Do you remember when the Grateful Dead released a box set of their Europe ’72 tour? Like the entire tour, as in every show? And it ended up being 73 discs worth of music?
Even a Dead fan would have to ask “Who has that much time and money to spend on a 73-disc box set spanning two months of shows in Europe?” More importantly, why would you do that to yourself?
I bring this up because of this week’s release of Halloween ’77, Frank Zappa’s six-show stand at the Palladium in New York forty years ago. This is as close as Zappa fans have ever been to a Europe ’72 box set type of deal and yet the same questions arise: who has the money and time for such a venture?
Some context: The Palladium was Zappa’s venue of choice in New York City between 1976 and 1981. He had already recorded his popular In New York live album there the previous year. For the Halloween ’77 series, he hired a camera crew to shoot the concert portions of what would become his feature film Baby Snakes.
Zappa’s band at the time featured guitarist/vocalist Adrian Belew, who would later go on to play in David Bowie’s band before joining the new lineup of King Crimson. On drums and bass were Terry Bozzio and Patrick O’Hearn respectively, who would go on a few years later to find success with new-wave group Missing Persons. Joining them were keyboardists Peter Wolf (not the J. Geils singer) and Tommy Mars, and percussionist Ed Mann.
Now that you know that, here’s the straight poop on Halloween ’77: these are six shows recorded over four nights from October 28th to Halloween night. Nearly all of them have the exact same set list. Halloween’ 77 comes in two editions: a three-CD set containing the actual Halloween night concert or the six-concert set which is contained on a USB drive that looks like an Oh Henry candy bar.
Did I mention the costume?
The six-show USB drive set comes with a Frank Zappa costume. You can dress like Frank did in the Baby Snakes movie! You too can be a shirtless man with a medallion. It’s a great costume to wear in public if you want to give people nightmares.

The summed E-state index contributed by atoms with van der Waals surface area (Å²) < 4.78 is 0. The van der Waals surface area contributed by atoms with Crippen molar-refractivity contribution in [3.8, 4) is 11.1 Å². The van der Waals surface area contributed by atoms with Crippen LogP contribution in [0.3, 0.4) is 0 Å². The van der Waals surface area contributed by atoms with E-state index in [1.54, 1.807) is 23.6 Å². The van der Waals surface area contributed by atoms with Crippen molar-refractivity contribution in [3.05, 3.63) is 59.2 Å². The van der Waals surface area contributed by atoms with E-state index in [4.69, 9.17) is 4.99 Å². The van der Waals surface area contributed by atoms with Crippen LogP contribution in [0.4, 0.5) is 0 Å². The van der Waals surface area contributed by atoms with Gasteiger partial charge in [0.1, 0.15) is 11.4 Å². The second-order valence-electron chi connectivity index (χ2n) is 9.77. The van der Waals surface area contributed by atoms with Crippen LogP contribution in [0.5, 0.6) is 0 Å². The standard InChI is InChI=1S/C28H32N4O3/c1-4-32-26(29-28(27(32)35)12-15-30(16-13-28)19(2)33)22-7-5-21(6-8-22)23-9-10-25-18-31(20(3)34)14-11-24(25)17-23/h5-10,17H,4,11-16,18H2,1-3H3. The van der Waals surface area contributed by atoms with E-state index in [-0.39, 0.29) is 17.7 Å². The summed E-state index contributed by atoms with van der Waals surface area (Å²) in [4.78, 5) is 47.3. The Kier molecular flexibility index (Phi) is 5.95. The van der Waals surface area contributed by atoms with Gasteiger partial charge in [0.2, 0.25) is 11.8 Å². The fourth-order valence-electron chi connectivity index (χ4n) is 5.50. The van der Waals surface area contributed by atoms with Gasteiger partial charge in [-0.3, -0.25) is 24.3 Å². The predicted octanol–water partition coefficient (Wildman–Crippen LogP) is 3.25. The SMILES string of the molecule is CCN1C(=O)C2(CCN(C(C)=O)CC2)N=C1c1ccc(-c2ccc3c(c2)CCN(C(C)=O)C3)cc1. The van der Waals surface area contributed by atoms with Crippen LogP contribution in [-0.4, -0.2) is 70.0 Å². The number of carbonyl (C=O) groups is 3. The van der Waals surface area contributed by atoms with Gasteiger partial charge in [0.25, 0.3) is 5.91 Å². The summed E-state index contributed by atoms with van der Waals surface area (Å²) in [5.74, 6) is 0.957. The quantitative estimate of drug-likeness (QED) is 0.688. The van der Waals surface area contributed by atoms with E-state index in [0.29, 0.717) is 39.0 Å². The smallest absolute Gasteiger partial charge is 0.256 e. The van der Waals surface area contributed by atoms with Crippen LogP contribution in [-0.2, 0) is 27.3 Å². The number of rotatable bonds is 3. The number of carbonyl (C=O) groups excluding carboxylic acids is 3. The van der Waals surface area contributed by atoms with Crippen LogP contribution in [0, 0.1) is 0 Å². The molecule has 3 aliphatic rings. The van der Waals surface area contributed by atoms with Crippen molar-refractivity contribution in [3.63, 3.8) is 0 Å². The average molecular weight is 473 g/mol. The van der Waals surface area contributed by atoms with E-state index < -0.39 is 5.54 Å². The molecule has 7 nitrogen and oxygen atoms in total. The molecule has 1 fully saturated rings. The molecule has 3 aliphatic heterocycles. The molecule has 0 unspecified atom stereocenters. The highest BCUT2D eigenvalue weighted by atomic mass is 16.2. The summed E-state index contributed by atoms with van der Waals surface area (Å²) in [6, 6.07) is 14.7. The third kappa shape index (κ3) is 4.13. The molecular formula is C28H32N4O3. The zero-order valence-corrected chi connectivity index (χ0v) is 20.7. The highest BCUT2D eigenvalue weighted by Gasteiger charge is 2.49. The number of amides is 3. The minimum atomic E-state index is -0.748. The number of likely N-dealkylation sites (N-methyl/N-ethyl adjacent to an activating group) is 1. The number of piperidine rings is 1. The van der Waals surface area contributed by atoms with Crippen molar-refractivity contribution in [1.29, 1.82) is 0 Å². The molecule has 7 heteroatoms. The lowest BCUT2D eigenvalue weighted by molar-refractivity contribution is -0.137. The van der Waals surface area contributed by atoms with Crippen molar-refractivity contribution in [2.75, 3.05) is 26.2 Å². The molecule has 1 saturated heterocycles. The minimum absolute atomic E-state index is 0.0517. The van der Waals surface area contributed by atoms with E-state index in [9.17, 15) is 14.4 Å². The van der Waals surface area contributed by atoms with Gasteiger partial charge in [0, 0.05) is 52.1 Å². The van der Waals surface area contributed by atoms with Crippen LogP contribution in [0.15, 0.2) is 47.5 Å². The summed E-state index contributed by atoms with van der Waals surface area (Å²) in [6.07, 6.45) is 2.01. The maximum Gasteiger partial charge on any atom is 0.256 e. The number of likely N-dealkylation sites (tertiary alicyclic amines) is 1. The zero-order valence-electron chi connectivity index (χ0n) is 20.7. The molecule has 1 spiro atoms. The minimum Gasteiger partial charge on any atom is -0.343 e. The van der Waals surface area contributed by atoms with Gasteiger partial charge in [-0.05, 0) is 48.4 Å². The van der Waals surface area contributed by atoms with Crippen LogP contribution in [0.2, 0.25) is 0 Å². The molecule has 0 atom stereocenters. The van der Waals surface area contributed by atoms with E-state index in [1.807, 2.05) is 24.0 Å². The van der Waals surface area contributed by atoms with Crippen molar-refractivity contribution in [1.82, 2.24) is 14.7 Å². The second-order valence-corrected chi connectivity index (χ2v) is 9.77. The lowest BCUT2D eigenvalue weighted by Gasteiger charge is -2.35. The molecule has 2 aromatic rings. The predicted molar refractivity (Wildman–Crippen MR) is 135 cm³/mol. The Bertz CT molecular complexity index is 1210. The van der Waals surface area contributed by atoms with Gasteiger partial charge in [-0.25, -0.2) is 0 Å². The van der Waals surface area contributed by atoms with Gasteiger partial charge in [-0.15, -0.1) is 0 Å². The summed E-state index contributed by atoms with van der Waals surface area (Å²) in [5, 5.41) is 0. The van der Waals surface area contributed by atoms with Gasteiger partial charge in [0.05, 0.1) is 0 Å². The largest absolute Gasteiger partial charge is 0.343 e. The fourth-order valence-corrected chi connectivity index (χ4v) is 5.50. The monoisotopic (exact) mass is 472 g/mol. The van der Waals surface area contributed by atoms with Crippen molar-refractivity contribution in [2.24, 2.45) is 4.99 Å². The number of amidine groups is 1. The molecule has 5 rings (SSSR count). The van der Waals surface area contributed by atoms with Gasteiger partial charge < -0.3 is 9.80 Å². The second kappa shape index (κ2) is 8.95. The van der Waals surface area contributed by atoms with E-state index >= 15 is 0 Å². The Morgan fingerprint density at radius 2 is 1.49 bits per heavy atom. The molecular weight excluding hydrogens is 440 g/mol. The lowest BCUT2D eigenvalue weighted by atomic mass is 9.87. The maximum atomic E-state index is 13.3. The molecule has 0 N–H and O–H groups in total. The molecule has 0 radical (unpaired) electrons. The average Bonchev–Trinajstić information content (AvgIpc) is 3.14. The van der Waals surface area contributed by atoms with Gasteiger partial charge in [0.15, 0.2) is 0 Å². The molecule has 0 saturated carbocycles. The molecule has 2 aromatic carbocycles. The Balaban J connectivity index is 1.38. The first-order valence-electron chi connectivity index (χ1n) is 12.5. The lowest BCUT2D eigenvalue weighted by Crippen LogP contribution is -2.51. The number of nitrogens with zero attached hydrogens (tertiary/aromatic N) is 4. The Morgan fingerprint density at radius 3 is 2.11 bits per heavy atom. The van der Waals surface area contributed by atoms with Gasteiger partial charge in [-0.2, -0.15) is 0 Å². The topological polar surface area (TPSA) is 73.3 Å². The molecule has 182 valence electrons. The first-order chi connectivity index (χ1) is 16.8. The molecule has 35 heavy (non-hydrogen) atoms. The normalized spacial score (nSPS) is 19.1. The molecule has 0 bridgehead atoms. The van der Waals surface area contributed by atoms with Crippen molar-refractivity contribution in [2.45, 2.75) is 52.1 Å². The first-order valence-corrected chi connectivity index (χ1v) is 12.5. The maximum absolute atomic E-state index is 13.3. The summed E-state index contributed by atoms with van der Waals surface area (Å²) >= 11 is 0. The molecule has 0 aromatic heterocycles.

To be fair, I have not listened to all fifteen-plus hours of Halloween ’77. I’ve gotten through the first two shows and listened to pieces of others. I can tell you a few things if it will help at all.
- Unlike the Grateful Dead, Zappa and his band are tight. The only exceptions to this are “Bobby Brown” (written two weeks before they played it) and two other new songs, the controversial “Jewish Princess” and the future novelty hit “Dancin’ Fool”.
- The band is even tight when they improvise. Mostly band members vamp while Zappa (or Tommy Mars or Peter Wolf) solo. Zappa plays some of his best guitar here and the Halloween show finale “Black Napkins” is a highlight.
- Belew’s standout vocal is “City Of Tiny Lites”, which would make its debut on 1979’s Sheik Yerbouti as would his other lead on “Jones Crusher”.
- It was not unusual for Frank to play songs live well before they were released on an album. At the time of these shows, thirteen of the songs had not been released yet. Many of them would surface on Sheik Yerbouti, which would be his most popular and successful album.
- “Wild Love” is another would-be Yerbouti track. It’s performed at each of the six shows, with a running time between twenty-two and thirty-minutes. About four minutes of actual song and the rest is solos. Your mileage may vary.
- The other extended soloing takes place in “The Torture Never Stops” which runs anywhere from eleven to fifteen minutes depending on how well Frank’s solo goes.
- There are a lot of moments where Frank talks to the crowd while the band vamps behind him. It can be pretty awkward and condescending at times: “The Poodle Lecture”, which has been preserved on other Zappa releases and has never been funny and the middle part of “Titties ‘N Beer” where he conjures graphic fantasies about how he’s like to see Warner Bros. record executives tortured.
- The crowd is noisy and wild. Frank is like a hall monitor to them: “Keep the aisles cleared, you never know when there might be an emergency” as the crowd pushes toward the stage.
- He doesn’t want the crowd to smoke weed and at times tells them so. However, he smokes cigarettes. In the film you can even see him stick a lit cigarette in the headstock of his guitar while he’s playing.
- When he’s not being conservative about weed and crowd control, he kisses girls in the front row and compliments one of them on her tits.
- Some of these would still offend over forty years later: “I Have Been In You”, “Bobby Brown”, “Punky’s Whips”, “Broken Hearts Are For Assholes”. If you’re a Zappa fan, you know this and you don’t care.
- What’s boggling is that Zappa contrasted that with brilliant instrumental music: “Peaches En Regalia”, “The Black Page #2”, and “Lather” are great examples. “Pound For A Brown” is a vehicle for soloing and experimentation.
If you’re a neophyte and interested in checking out Frank, there are not only better albums to start with (Hot Rats, Sheik Yerbouti) but better live albums to start with (Roxy And Elsewhere the best example). Halloween ’77 is for fans. But even I would suggest the 3-CD set over the costume set with the USB drive. If I want to dress up as a shirtless guitar player for Halloween, I can do that already.